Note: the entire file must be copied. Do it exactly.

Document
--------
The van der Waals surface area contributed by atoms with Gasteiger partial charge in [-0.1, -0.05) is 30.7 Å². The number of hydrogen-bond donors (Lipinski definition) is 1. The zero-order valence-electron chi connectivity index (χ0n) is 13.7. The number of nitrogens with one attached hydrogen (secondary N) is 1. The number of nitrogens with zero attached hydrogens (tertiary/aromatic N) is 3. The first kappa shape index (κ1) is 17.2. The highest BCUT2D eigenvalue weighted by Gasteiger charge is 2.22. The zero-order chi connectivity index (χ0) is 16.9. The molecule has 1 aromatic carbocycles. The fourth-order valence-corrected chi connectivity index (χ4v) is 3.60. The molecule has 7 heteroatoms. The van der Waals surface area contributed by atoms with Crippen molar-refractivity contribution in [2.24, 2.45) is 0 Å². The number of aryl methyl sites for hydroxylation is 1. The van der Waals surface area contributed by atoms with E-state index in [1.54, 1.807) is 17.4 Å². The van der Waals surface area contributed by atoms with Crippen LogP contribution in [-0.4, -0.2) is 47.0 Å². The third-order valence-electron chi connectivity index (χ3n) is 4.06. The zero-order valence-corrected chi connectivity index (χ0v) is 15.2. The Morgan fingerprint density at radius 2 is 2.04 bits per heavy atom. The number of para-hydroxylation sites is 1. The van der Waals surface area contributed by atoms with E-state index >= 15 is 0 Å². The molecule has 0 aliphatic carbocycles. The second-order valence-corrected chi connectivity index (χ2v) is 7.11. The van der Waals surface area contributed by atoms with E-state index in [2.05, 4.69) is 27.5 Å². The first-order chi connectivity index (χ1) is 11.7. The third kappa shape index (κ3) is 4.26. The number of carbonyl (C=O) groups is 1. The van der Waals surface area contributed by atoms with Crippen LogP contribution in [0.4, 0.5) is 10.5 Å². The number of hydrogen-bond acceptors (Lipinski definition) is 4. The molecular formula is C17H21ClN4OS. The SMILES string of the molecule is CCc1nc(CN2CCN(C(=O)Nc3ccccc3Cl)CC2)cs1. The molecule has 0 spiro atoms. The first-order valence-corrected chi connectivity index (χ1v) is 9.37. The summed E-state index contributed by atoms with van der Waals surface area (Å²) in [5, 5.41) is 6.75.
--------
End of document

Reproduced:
The van der Waals surface area contributed by atoms with Gasteiger partial charge in [-0.1, -0.05) is 30.7 Å². The number of hydrogen-bond donors (Lipinski definition) is 1. The zero-order valence-electron chi connectivity index (χ0n) is 13.7. The number of nitrogens with one attached hydrogen (secondary N) is 1. The number of nitrogens with zero attached hydrogens (tertiary/aromatic N) is 3. The first kappa shape index (κ1) is 17.2. The highest BCUT2D eigenvalue weighted by Gasteiger charge is 2.22. The zero-order chi connectivity index (χ0) is 16.9. The molecule has 1 aromatic carbocycles. The fourth-order valence-corrected chi connectivity index (χ4v) is 3.60. The molecule has 7 heteroatoms. The van der Waals surface area contributed by atoms with Crippen molar-refractivity contribution in [2.24, 2.45) is 0 Å². The number of aryl methyl sites for hydroxylation is 1. The van der Waals surface area contributed by atoms with E-state index in [1.54, 1.807) is 17.4 Å². The van der Waals surface area contributed by atoms with Crippen LogP contribution in [-0.4, -0.2) is 47.0 Å². The third-order valence-electron chi connectivity index (χ3n) is 4.06. The zero-order valence-corrected chi connectivity index (χ0v) is 15.2. The Morgan fingerprint density at radius 2 is 2.04 bits per heavy atom. The number of para-hydroxylation sites is 1. The van der Waals surface area contributed by atoms with E-state index >= 15 is 0 Å². The molecule has 0 aliphatic carbocycles. The second-order valence-corrected chi connectivity index (χ2v) is 7.11. The van der Waals surface area contributed by atoms with E-state index in [2.05, 4.69) is 27.5 Å². The first-order chi connectivity index (χ1) is 11.7. The third kappa shape index (κ3) is 4.26. The number of carbonyl (C=O) groups is 1. The van der Waals surface area contributed by atoms with Crippen LogP contribution in [0.4, 0.5) is 10.5 Å². The number of hydrogen-bond acceptors (Lipinski definition) is 4. The molecular formula is C17H21ClN4OS. The SMILES string of the molecule is CCc1nc(CN2CCN(C(=O)Nc3ccccc3Cl)CC2)cs1. The molecule has 0 spiro atoms. The first-order valence-corrected chi connectivity index (χ1v) is 9.37. The summed E-state index contributed by atoms with van der Waals surface area (Å²) in [5, 5.41) is 6.75.